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Russia’s gas giant Gazprom believes that natural gas has a bright future with demand growing and gas having a larger share of energy consumption than renewables and other low-carbon sources.
Gas demand will continue to grow in a stable manner in the long term, Gazprom’s deputy chief executive Oleg Aksyutin said at an online press conference on Tuesday.
Natural gas will meet 39 percent of additional global energy demand between 2020 and 2040, compared to 34 percent of new demand met by renewables, Gazprom said in the presentation accompanying the briefing today.
The share of natural gas in the global energy consumption is set to increase from 24 percent now to around 27 percent by 2040, according to Gazprom.
“Our strategy is boosting gas supplies,” Aksyutin said at the briefing, as carried by Reuters.
Gazprom’s presentation also showed that the company sees its pipeline gas deliveries to Europe via Nord Stream and Turkish Stream as having a lower carbon footprint than liquefied natural gas (LNG) supplies to Europe from Qatar, Algeria, and the United States. According to Gazprom, the liquefaction, shipping, and regasification of the LNG adds more carbon footprint to the gas deliveries than pipeline transportation.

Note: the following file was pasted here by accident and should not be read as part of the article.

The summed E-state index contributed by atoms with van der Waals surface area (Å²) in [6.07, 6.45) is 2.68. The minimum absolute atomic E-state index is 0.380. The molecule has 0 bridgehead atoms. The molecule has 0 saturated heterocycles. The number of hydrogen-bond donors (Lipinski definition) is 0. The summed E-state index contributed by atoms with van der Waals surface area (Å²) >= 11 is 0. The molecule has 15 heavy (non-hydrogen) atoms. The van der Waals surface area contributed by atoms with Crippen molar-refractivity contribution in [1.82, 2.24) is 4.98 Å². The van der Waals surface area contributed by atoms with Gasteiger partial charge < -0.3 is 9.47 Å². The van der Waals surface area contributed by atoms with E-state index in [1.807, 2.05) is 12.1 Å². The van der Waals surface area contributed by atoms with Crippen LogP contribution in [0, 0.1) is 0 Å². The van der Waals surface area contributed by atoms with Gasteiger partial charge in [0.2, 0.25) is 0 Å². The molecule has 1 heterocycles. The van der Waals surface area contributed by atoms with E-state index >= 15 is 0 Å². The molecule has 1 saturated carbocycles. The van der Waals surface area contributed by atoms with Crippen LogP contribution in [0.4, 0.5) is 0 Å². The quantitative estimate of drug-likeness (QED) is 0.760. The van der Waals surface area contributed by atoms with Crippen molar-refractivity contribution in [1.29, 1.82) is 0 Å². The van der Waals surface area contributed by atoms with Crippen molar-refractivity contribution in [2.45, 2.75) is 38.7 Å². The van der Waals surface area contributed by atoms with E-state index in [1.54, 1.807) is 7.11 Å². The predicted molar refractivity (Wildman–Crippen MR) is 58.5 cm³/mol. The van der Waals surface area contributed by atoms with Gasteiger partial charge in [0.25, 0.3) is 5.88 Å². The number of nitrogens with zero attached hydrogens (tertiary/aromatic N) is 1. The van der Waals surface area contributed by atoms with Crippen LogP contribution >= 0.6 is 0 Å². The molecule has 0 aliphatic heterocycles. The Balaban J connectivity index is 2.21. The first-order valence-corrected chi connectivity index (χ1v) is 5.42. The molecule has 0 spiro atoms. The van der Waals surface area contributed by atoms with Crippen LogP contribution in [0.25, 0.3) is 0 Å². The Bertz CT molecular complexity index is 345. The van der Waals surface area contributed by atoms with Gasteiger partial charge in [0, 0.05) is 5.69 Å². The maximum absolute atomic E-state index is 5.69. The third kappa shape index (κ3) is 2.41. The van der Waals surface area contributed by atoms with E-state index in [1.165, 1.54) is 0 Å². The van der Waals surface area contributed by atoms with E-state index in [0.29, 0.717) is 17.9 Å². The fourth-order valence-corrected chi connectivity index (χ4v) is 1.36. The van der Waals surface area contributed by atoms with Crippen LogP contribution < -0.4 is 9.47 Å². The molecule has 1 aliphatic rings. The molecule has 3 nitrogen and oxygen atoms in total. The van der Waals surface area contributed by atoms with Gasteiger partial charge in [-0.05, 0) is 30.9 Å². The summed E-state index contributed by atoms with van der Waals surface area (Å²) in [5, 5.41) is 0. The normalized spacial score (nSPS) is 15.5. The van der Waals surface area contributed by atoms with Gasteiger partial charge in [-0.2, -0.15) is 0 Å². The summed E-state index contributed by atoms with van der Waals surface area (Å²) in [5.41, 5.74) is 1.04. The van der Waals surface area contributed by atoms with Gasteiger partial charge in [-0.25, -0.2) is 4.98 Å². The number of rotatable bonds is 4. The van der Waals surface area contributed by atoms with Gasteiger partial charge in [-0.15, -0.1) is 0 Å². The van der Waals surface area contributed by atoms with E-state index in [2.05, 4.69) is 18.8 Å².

Earlier this year, Elena Burmistrova, Deputy Chairman of Gazprom’s Management Committee and Director General of Gazprom Export, said that Gazprom believes that pipeline natural gas could be compatible with the global climate goals of greenhouse gas reduction and Europe’s commitment to net-zero emissions by 2050.
But Europe, the key market for Gazprom’s pipeline natural gas, has recently started to see natural gas not as a solution but as a problem in the EU climate goals to become a net-zero emissions bloc by 2050.
Gazprom is currently developing strategic scenarios for the long term through 2050, Aksyutin said at the briefing on Tuesday, noting that a low-carbon development scenario will also be considered. The development strategy is expected to be completed by May 2022.
By Tsvetana Paraskova for Oilprice.com
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Tsvetana is a writer for Oilprice.com with over a decade of experience writing for news outlets such as iNVEZZ and SeeNews.